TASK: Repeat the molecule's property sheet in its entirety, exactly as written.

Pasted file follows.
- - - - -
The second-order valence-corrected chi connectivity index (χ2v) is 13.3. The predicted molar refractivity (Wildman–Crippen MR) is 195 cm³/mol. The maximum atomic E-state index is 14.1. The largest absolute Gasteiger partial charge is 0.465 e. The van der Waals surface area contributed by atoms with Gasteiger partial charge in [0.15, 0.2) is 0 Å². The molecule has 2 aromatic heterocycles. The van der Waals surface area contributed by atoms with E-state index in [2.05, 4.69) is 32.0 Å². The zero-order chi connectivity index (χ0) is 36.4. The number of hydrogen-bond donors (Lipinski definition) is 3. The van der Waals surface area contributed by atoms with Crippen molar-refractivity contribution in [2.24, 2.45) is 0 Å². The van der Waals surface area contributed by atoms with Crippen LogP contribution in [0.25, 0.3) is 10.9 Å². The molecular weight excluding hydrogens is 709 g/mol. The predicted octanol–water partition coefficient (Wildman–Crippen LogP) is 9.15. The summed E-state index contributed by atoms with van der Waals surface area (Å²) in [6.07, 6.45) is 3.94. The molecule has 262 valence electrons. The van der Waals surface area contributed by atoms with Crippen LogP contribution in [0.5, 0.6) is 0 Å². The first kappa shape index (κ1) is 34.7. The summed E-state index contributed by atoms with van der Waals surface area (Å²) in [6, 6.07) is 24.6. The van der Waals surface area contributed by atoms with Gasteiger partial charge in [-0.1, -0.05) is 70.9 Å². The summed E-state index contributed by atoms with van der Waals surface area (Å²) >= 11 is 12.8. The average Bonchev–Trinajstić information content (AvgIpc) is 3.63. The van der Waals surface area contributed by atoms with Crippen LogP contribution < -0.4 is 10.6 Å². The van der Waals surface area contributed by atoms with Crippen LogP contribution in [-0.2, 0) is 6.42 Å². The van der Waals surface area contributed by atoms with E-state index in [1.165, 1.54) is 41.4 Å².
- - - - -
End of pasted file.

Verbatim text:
The second-order valence-corrected chi connectivity index (χ2v) is 13.3. The predicted molar refractivity (Wildman–Crippen MR) is 195 cm³/mol. The maximum atomic E-state index is 14.1. The largest absolute Gasteiger partial charge is 0.465 e. The van der Waals surface area contributed by atoms with Gasteiger partial charge in [0.15, 0.2) is 0 Å². The molecule has 2 aromatic heterocycles. The van der Waals surface area contributed by atoms with E-state index in [2.05, 4.69) is 32.0 Å². The zero-order chi connectivity index (χ0) is 36.4. The number of hydrogen-bond donors (Lipinski definition) is 3. The van der Waals surface area contributed by atoms with Crippen molar-refractivity contribution in [2.24, 2.45) is 0 Å². The van der Waals surface area contributed by atoms with Crippen LogP contribution in [0.25, 0.3) is 10.9 Å². The molecular weight excluding hydrogens is 709 g/mol. The predicted octanol–water partition coefficient (Wildman–Crippen LogP) is 9.15. The summed E-state index contributed by atoms with van der Waals surface area (Å²) in [6.07, 6.45) is 3.94. The molecule has 262 valence electrons. The van der Waals surface area contributed by atoms with Crippen LogP contribution in [0.5, 0.6) is 0 Å². The first kappa shape index (κ1) is 34.7. The summed E-state index contributed by atoms with van der Waals surface area (Å²) in [6, 6.07) is 24.6. The van der Waals surface area contributed by atoms with Gasteiger partial charge in [-0.1, -0.05) is 70.9 Å². The summed E-state index contributed by atoms with van der Waals surface area (Å²) >= 11 is 12.8. The average Bonchev–Trinajstić information content (AvgIpc) is 3.63. The van der Waals surface area contributed by atoms with Crippen LogP contribution < -0.4 is 10.6 Å². The van der Waals surface area contributed by atoms with Crippen LogP contribution in [-0.2, 0) is 6.42 Å². The van der Waals surface area contributed by atoms with E-state index in [1.165, 1.54) is 41.4 Å².